Theatre and you

The inside of Shakespeare's Globe Theatre
The inside of Shakespeare's Globe Theatre

 

My feet started to ache as I danced and sang along to YMCA as it pulsed out of the speakers. Various characters frolicked across the stage in flashy costumes ranging from Godzilla to a traditional Queen Victoria. Even though I had been standing for a few hours, I was having so much fun that I didn't care. It's safe to say that this wasn't what I had expected from Romeo and Juliet performed at Shakespeare's Globe Theatre.

London is amazing place for anyone to experience theatre in a variety of ways that make it accessible for people from all different backgrounds and walks of life. Whether you enjoy classical plays, entertaining musicals, or cutting edge shows, there is something to see. Going on the London Performance Study was a unique experience that allowed me to be immersed in a new culture of theatre and begin to understand how drama can affect personal life.

Being an English or Theatre major, or even a self-proclaimed drama fanatic definitely helps to make this experience even more impactful, but I truly believe that this abroad trip would be enjoyable to almost everyone. Sure, a three hour Shakespeare show may not be your cup of tea (it is one of mine!) but the artistry that goes into these productions is fascinating to witness. Alongside that, the history of many of the theatres in London is intriguing to learn about.

2.	The ceiling of the Harold Pinter Theatre, where the class saw Edward Albee's play Who's Afraid of Virginia Woolf?.
The ceiling of the Harold Pinter Theatre, where the class saw Edward Albee's play Who's Afraid of Virginia Woolf?

 

Almost every theatre that our abroad group went to see a show in had some sort of story behind it. Many people know the famed tale of The Globe burning down due to a production using real fire in a theatre with a thatched roof, which is still an integral part of the current design but has since been made fireproof, but there are dozens of other theatres in London with just as interesting histories (though I won't spoil them before you go abroad!) One of the most captivating parts of these theatres was the architecture and design. Intricate sculptures painted with gold sprawled across the walls, and luxurious curtains sectioned out boxes where the rich or nobility used to sit during shows of the past.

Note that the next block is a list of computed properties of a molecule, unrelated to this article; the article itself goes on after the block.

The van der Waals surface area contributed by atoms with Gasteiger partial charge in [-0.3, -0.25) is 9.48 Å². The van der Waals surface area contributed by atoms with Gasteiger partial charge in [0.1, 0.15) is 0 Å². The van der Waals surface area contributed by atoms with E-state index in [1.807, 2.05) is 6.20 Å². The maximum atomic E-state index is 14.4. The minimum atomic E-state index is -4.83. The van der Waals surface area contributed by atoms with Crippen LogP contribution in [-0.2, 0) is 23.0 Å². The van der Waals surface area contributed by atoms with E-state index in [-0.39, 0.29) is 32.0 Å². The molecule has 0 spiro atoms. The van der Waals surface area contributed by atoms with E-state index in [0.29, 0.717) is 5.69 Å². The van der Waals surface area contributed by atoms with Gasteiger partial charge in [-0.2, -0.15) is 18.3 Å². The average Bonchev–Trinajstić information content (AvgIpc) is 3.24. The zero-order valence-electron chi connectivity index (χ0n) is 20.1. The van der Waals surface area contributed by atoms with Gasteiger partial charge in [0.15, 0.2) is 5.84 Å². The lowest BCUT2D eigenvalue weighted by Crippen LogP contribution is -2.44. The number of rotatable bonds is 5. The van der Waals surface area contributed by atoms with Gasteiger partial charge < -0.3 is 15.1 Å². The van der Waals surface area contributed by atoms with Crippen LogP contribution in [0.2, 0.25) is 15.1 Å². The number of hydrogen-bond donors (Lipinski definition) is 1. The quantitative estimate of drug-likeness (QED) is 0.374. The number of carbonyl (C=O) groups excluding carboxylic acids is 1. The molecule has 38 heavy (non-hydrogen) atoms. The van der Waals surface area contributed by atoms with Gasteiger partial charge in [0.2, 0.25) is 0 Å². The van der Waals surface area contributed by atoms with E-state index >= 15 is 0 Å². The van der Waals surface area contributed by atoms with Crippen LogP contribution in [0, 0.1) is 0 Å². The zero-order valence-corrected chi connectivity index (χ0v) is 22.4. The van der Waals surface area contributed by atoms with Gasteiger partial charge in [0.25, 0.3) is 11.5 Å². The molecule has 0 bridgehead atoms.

On the more academic side, London Performance Study is a very personalized class that incites a path for discovering your own personal aesthetic. With class discussions and lessons about the shows we had seen and what went into them, all of us students were able to clarify what specific things about drama we liked and why. And of course, the fact that all of the shows counted as class time was a plus too.

For me, this experience was a big step in understanding who I am as an artist and what I truly enjoy doing and creating. This is an important step for anyone. I have always been someone with a wide variety of interests, and this abroad program helped to facilitate and encourage differences while still getting down to the core of everyone's interests. Knowing what you like and the impact it has on your life and ambitions is key to living happily and making the most of your time and skills. So, if you are a theatre nerd like me or just love history and art, the London Performance Study is a fantastic way to learn more about drama as a whole, and how it affects you.

*Lauren Arzbaecher is an English and creative writing major at the University of Iowa. She will be spending her summer in London on the London Performance Study Program.

Student blog entries posted to this International Accents page may not reflect the opinions and recommendations of UI Study Abroad and International Programs. The blog is intended to give students a forum for free expression of thoughts and experiences abroad in a respectful space.

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